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                      I agree with you that Linux is still far away from the year of Linux on the desktop, but I think it is not related to the way Linux deals with software distribution.

                      There are other, bigger issues with Linux that need to be addressed.

                      In the end, the biggest impact on adoption would be some game studios releasing their AAA title as a Linux-exclusive. That’s highly unlikely, but I think it illustrates well that many of the factors of Linux’ success on the desktop hinge on external factors which are outside of the control of users and contributors.

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                        All the devs I know that use mac use linux in some virtualisation options instead of homebrew for work. Obviously thats not scientific study by any means.

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                          I’ll be your counter example. Homebrew is a great system, it’s not unreliable at all. I run everything on my Mac when I can, which is pretty much everything except commercial Linux-only vendor software. It all works just as well, and sometimes better, so why bother with the overhead and inconvenience of a VM? Seriously, why would you do that? It’s nonsense.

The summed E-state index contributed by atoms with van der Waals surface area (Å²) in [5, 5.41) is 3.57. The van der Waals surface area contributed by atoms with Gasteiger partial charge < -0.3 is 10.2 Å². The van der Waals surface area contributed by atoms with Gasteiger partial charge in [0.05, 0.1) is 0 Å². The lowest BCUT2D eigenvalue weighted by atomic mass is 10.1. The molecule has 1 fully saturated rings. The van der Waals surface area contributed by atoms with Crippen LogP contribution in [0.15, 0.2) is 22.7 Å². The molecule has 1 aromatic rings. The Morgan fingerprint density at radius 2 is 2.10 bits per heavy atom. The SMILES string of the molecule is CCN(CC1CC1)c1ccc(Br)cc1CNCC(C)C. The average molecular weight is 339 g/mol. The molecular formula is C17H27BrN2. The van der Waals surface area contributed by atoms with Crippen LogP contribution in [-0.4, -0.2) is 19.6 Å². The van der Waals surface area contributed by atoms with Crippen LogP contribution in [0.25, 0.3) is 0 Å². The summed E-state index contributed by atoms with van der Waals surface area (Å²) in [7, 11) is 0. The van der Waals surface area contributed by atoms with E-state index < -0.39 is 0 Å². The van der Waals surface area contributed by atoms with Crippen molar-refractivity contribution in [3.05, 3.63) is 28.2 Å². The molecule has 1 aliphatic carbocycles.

1. 4

                            Maybe a VM makes sense if you have very specific wishes. But really, macOS is an excellent UNIX and for most development you won’t notice much difference. Think Go, Java, Python, Ruby work. Millions of developers probably write on macOS and deploy on Linux. I’ve been doing this for a long time and ‘oh this needs a Linux specific exception’ is a rarity.

                            1. 4

                              you won’t notice much difference.

                              Some time ago I was very surprised that hfs is not case sensitive (by default). Due to a bad letter-case in an import my script would fail on linux (production), but worked on mac. Took me about 30 minutes to figure this out :)